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the joys of green-olive relish

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07 August 2005

the joys of green-olive relish

olives in bulk, originally uploaded by shaunaforce.

There's a story in my family told so often that it has become legend. When I was nearly two, my father babysat me by himself for the first time. Apparently he didn't keep that close a watch over me, because I somehow wriggled my fingers into a jar of olives and ate all of them, one by one. Instantly, I broke out into hives across my body. My father never babysat me again.

That never stopped me from eating olives, however. I love sharply tanged kalamata olives, pitted and tossed with goat cheese and arugula in a salad. Densely wrinkled black olives in a nicoise salad. Giant green olives stuffed with almonds or garlic cloves. When I was a kid, I loved the jumbo black olives out of the can; I'd put one on each finger and eat them with a satisfying pop. Sometimes, nothing makes me happier than cruising by the bulk olive bar at Ballard Market or Whole Foods, perusing the choices and planning menus.

I even like reading about the history of olives. Did you know that human beings began cultivating olives before they developed written languages?

And I can't even begin to discuss how much I love great olive oil. Ahhh.

Thank goodness, there is no gluten in olives. If there were, I'd be in trouble. I'd much rather give up beer and bread than olives.

Happily, I now have one more way of eating olives. Yesterday, at my lovely party at Golden Gardens, my friends handed me new recipes for my birthday. I asked for favorite dishes instead of presents. Sonora brought me a gorgeous Indian cookbook, so you can probably expect plenty of spicy recipes here. I'm so looking forward to the potato pancakes and West African groundstew I'm going to be making soon. But today, I made green-olive relish.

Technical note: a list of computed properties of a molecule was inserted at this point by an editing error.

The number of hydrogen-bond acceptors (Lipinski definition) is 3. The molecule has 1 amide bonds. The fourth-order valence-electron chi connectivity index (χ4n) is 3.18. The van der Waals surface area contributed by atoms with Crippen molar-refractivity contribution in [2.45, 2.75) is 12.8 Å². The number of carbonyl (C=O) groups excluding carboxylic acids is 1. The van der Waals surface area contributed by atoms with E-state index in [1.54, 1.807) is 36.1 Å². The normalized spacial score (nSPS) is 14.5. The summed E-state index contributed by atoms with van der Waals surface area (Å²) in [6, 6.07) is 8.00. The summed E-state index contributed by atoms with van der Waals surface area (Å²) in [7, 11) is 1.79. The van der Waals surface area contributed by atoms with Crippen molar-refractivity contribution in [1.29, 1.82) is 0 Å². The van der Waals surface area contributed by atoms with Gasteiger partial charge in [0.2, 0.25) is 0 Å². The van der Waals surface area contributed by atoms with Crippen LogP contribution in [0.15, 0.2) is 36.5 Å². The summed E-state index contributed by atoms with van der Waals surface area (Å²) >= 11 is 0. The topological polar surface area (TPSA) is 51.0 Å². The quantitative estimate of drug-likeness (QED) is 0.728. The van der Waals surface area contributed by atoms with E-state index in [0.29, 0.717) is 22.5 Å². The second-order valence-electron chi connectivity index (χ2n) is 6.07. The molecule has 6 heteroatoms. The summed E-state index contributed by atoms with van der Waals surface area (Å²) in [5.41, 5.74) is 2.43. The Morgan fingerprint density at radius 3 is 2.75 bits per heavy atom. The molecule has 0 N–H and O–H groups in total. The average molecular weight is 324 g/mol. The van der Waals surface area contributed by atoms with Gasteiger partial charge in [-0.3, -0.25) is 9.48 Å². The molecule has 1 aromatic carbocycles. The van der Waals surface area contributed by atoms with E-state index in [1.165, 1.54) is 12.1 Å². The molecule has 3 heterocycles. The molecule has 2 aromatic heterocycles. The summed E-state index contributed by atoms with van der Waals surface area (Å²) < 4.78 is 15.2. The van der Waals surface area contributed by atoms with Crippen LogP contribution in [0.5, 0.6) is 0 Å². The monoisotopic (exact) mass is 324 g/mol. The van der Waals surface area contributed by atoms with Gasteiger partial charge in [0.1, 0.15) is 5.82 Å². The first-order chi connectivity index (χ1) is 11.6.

But first, I have to admit this: I never used to follow recipes. Real cooks just make it up as they go along, right? For years, I threw in a bit of this, tossed in a bit of that, and fleshed out the basic skeleton with my own muscles. It always tasted great. I've always been showered with compliments. But now, I'm following recipes. In the new world of gluten-free, I have to know which specialty flours to mix with how much xantham gum. And doing that has inspired me to actually pay attention to the other recipes, the ones that were always gluten free. Finally, I know this: I have a lot to learn.

So I looked at this recipe, and thought, "Ah, I could make this up." But Amy, the dear friend who gave this to me, is a precise, wonderful cook. I followed it to the letter, just doubling it for volume. (Okay, I used Sicilian green olives instead of the jarred, pimento-stuffed ones. They were in front of me.) And it's gorgeous. Filled with flavor. Densely packed. And good on these excellent, gluten-free crackers. Tomorrow, I'm going to sautee some halibut and throw some of this one top. I'm already excited about tomorrow night's dinner.

Green-olive relish, thanks to Amy Harris

1/4 cup drained, bottled pimiento-stuffed green olives
1 small garlic clove, minced and mashed to a paste with a pinch of salt
2 tablespoons finely chopped parsley
2 tablespoons extra-virgin olive oil
2 teaspoons fresh lemon juice

Pulse the olives in a food processor until they are finely chopped. Add the remaining ingredients and pulse until everything is mixed.


At 7:43 AM, Anonymous Anonymous said...

I would just like to say thank you for doing this blog. You posted on my livejournal and directed me here. I'm already seeing lots of yummy recipes to try!
You probably already know this but there are some very good gluten free cook books out there. My favorite is The Gluten Free Gourmet by Bette Hagman.

At 12:47 PM, Anonymous Anonymous said...

Have you seen the olive store at Bellevue Square Mall? I'm not big on either malls or olives, but last time I was there I wanderdd through it. It seemed pretty cool. I never knew that there were so many different kinds of olives...


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